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RGF talks United Stadium finances on KOAT 7

RGF’s Paul Gessing recently sat down with KOAT TV Channel 7 to discuss financial details for the proposed New Mexico United Soccer stadium. There are more questions than answers at this point in the discussion which is unfortunate given that voters probably won’t have much more information than what is currently known when they go to the polls in November.

The time duration of the bond is ONE question discussed in the story, but the location of the stadium, final cost of the project, and source of money for the difference between the $50 million bond  and the final cost which will be no less than $70 million and perhaps much more are unknown.

In this story Councilor Davis asserts that the “gap” between the $50 million bond and the final cost of the stadium could be somehow filled by leveraging lease payments from the team. Of course no lease payment mechanism has been agreed to at this point, so these are purely speculative statements by Davis both on the payments themselves as well as what, if anything, those could pay for.

Click on the picture or on the link below for the full story .

Click here for a link to the story.

 

 

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NM “progressives” nowhere to be found on United Stadium, other “regressive” policies

At the Rio Grande Foundation we pride ourselves on standing on principle. That means that among other things we oppose wasteful government spending and government subsidies for the wealthy (using your tax dollars, of course).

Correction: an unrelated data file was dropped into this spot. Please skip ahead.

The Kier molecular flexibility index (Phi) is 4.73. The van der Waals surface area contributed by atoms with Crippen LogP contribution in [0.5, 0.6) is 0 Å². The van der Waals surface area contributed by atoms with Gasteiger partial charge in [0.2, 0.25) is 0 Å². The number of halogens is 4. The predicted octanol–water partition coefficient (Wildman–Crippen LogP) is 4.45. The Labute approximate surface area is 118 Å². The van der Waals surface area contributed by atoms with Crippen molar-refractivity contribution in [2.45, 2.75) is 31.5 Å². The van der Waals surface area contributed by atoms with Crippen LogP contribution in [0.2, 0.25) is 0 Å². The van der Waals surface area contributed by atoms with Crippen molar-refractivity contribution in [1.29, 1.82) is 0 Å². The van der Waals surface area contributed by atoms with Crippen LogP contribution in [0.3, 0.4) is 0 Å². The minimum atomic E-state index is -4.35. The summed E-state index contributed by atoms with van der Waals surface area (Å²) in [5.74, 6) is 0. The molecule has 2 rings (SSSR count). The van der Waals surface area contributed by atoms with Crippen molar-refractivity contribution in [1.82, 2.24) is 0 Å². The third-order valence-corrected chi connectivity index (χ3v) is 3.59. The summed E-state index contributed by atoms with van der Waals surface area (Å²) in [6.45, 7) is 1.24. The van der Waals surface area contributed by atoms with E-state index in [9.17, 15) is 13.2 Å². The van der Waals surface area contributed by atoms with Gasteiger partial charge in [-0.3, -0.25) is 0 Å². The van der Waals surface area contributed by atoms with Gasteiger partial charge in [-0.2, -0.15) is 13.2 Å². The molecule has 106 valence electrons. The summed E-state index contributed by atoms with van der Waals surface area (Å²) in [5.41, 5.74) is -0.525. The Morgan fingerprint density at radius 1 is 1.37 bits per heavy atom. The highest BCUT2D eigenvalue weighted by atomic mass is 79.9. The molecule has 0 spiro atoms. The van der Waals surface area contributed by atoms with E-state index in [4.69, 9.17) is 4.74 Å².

While we are usually at odds with New Mexico’s myriad left-wing groups, it COULD put us in alignment with PRINCIPLED left-leaning groups who, in theory, oppose such “regressive” policies. Unfortunately for New Mexico, most left-leaning organizations in New Mexico are power-seeking, not principled. They support bigger government, not improvements to conditions for the poor. Here is just a brief sampling of issues:

  1. New Mexico United Stadium: takes $50 million plus dollars from average taxpayers in Albuquerque to build a soccer stadium. RGF took a stand along with two “Republican” city councilors (they are non-partisan races). Did any “progressive” group or politicians take a stand?
  2. The State’s education system routinely fails ALL students, most notably poor and minority students. RGF has long called for school choice and other needed reforms only to be thwarted by unions and their supposedly “progressive” political allies.